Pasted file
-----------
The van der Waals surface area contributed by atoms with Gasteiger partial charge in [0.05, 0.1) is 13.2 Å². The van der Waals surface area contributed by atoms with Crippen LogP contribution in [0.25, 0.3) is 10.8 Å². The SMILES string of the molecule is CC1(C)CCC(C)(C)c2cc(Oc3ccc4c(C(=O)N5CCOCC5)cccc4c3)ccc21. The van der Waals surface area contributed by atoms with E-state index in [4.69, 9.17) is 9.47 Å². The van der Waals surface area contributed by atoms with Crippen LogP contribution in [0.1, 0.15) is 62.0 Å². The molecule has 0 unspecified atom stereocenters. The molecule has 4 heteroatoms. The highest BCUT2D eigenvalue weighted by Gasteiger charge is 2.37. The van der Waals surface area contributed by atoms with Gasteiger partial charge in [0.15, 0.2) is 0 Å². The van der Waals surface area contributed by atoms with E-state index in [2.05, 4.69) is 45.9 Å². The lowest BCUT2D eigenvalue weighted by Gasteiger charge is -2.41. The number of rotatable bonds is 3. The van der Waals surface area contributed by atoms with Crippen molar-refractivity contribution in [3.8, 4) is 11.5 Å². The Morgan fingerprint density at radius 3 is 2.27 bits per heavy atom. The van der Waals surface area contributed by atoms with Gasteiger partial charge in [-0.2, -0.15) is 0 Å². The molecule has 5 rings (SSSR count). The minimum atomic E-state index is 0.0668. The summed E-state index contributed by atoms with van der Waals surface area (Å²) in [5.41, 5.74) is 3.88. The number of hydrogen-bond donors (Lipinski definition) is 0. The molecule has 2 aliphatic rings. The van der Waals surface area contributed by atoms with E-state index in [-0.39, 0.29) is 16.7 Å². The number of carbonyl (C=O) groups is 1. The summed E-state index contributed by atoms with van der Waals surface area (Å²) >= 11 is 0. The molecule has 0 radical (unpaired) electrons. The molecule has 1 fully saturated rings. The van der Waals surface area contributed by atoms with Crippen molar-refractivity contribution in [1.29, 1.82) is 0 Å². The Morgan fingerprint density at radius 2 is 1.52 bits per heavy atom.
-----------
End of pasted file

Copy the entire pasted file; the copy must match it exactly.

The van der Waals surface area contributed by atoms with Gasteiger partial charge in [0.05, 0.1) is 13.2 Å². The van der Waals surface area contributed by atoms with Crippen LogP contribution in [0.25, 0.3) is 10.8 Å². The SMILES string of the molecule is CC1(C)CCC(C)(C)c2cc(Oc3ccc4c(C(=O)N5CCOCC5)cccc4c3)ccc21. The van der Waals surface area contributed by atoms with E-state index in [4.69, 9.17) is 9.47 Å². The van der Waals surface area contributed by atoms with Crippen LogP contribution in [0.1, 0.15) is 62.0 Å². The molecule has 0 unspecified atom stereocenters. The molecule has 4 heteroatoms. The highest BCUT2D eigenvalue weighted by Gasteiger charge is 2.37. The van der Waals surface area contributed by atoms with Gasteiger partial charge in [0.15, 0.2) is 0 Å². The van der Waals surface area contributed by atoms with E-state index in [2.05, 4.69) is 45.9 Å². The lowest BCUT2D eigenvalue weighted by Gasteiger charge is -2.41. The number of rotatable bonds is 3. The van der Waals surface area contributed by atoms with Crippen molar-refractivity contribution in [3.8, 4) is 11.5 Å². The Morgan fingerprint density at radius 3 is 2.27 bits per heavy atom. The van der Waals surface area contributed by atoms with Gasteiger partial charge in [-0.2, -0.15) is 0 Å². The molecule has 5 rings (SSSR count). The minimum atomic E-state index is 0.0668. The summed E-state index contributed by atoms with van der Waals surface area (Å²) in [5.41, 5.74) is 3.88. The number of hydrogen-bond donors (Lipinski definition) is 0. The molecule has 2 aliphatic rings. The van der Waals surface area contributed by atoms with E-state index in [-0.39, 0.29) is 16.7 Å². The number of carbonyl (C=O) groups is 1. The summed E-state index contributed by atoms with van der Waals surface area (Å²) >= 11 is 0. The molecule has 0 radical (unpaired) electrons. The molecule has 1 fully saturated rings. The van der Waals surface area contributed by atoms with Crippen molar-refractivity contribution in [1.29, 1.82) is 0 Å². The Morgan fingerprint density at radius 2 is 1.52 bits per heavy atom.